I learnt this word the day a mystery wasp hatched out of an Oak Marble gall I’d brought home. Though I thought it must be the gall-causing wasp, it turned out that it was not and could, in fact, have been any one of 29 other species of hymenoptera that can, potentially, make their home in a Marble gall. According to an article I found on the Natural History Museum website (‘Oak-galls in Britain’ by Robin Williams), 21 of those other gall inhabitants are parasitoid (their larvae consume the original gall wasp’s larvae) and 8 are inquiline, which is to say that they are simply ‘exploiting the living space of another’ creature. And the Oxford Dictionary online actually gives the instance of ‘an insect that lays its eggs in a gall produced by another’.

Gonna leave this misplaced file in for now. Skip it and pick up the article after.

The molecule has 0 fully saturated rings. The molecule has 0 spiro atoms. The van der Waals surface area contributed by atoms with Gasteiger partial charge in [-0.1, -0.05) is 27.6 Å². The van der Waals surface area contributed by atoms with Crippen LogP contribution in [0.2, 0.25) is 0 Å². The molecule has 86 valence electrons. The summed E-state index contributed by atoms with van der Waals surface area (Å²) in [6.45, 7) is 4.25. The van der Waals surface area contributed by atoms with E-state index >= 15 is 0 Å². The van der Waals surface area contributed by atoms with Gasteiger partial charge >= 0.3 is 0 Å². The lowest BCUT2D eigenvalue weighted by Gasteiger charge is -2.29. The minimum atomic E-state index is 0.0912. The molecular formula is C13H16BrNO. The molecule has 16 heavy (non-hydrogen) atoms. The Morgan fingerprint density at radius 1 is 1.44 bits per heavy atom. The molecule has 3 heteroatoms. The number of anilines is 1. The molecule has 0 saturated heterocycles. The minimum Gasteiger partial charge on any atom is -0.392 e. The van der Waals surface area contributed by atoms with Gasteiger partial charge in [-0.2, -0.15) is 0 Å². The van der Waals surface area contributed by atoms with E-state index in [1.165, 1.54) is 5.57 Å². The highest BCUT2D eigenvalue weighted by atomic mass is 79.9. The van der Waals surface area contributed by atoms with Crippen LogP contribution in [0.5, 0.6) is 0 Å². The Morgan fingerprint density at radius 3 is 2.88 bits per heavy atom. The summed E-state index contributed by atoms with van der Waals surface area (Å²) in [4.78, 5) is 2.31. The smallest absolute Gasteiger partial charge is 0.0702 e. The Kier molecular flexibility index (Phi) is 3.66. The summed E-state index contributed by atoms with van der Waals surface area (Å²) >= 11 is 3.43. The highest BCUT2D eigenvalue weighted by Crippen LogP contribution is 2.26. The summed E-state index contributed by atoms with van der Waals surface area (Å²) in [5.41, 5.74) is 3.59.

Of course, if I’d been smart and compared the size of the holes in other Marble galls I have to that of the newly emerged creature, I would’ve twigged that they must be quite different. I’m afraid my curiosity then got the better of me and I sliced in half one of the Marble galls I had, which means that the little creatures I exposed will not survive. The larva (and large hole) in the centre is the gall wasp Andricus kollari, and the little larvae and holes are representatives of the other 29 possibilities.
Lesson – and new word – learnt, I have now returned to the wild the other various galls, of several kinds, that I’d brought home thinking they were empty, in case they also have little creatures growing inside them!